August 31, 2012

Attack! (Huh?)

So there I am browsing my daily comics, and for one of the sites, Firefox pops up this warning:

Whoa! The site must have gotten hacked, right? But I click on the "Why was this page blocked?" button, and got this response:

So... there are no attacks, no evidence of a hack, but you just decided to block browsing anyway? And this appears to be based on a Google list somewhere, which should be very scary for the site owner if this is more than just a Firefox bug: Google has made it very clear, repeatedly, that they do not give a single shit when their algorithms have some catastrophic effect on individual people or individual websites, and they make it exceedingly difficult to get a resolution (except for people who know somebody inside Google or can get a high-ranking post on Reddit or Hacker News, of course).

Perhaps I'm overreacting. Is there another explanation why Firefox would post big scary messages and block a site based on a Google list which, when queried, says there's no reason for alarm? I'm sure I'll think of it momentarily.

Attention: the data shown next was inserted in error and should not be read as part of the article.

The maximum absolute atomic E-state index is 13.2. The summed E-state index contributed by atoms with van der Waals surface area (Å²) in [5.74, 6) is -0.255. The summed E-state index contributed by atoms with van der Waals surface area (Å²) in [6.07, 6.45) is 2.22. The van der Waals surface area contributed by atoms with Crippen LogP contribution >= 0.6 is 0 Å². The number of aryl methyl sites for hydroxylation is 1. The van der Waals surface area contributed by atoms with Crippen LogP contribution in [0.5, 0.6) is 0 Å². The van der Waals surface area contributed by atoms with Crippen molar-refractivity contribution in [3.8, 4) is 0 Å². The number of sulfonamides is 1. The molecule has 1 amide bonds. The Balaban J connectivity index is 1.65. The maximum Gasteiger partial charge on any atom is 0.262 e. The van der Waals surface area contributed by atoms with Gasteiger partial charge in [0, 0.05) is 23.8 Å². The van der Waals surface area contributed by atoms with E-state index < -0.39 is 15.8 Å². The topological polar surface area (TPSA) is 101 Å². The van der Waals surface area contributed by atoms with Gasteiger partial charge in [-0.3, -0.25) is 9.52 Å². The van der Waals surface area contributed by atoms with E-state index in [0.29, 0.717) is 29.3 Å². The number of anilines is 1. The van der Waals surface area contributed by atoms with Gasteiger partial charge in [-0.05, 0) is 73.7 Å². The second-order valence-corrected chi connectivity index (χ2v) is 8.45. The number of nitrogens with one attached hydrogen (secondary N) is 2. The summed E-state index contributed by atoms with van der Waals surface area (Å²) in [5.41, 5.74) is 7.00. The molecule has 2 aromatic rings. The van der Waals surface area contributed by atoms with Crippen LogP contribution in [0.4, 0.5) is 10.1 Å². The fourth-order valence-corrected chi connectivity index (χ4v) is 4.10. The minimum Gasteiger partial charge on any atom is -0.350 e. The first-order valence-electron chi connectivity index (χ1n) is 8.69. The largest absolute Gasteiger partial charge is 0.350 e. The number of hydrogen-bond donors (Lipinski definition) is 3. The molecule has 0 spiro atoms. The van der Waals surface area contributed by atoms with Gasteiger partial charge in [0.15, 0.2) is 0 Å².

"A beautiful program with a single misplaced semicolon is like a sports car with one piston out of line. Both are dead machines, functionally indistinguishable from junk." --Kevin Carey

Posted by blahedo at 9:50am on 31 Aug 2012
Comments
It is scary and is not just Firefox. It mirrors the issues with the email blacklists I saw over 10 years ago, except it is even less clear how one runs afoul of Google. Any attempt to use my mail servers to relay spam resulted in the spam falling into the bit bucket silently. The ass who ran the biggest black list wanted the server to respond to the spammers. That takes more resources and served no reasonable purpose, yet if you didn't, you, might get blacklisted. They also did spam tests which would crash certain mail servers. They knew which ones, could detect that their test would crash the box and deliberately carried it out anyway. Posted by lee at 3:08pm on 6 Mar 2013
It is scary and is not just Firefox. It mirrors the issues with the email blacklists I saw over 10 years ago, except it is even less clear how one runs afoul of Google. Any attempt to use my mail servers to relay spam resulted in the spam falling into the bit bucket silently. The ass who ran the biggest black list wanted the server to respond to the spammers. That takes more resources and served no reasonable purpose, yet if you didn't, you, might get blacklisted. They also did spam tests which would crash certain mail servers. They knew which ones, could detect that their test would crash the box and deliberately carried it out anyway. Posted by lee at 3:11pm on 6 Mar 2013
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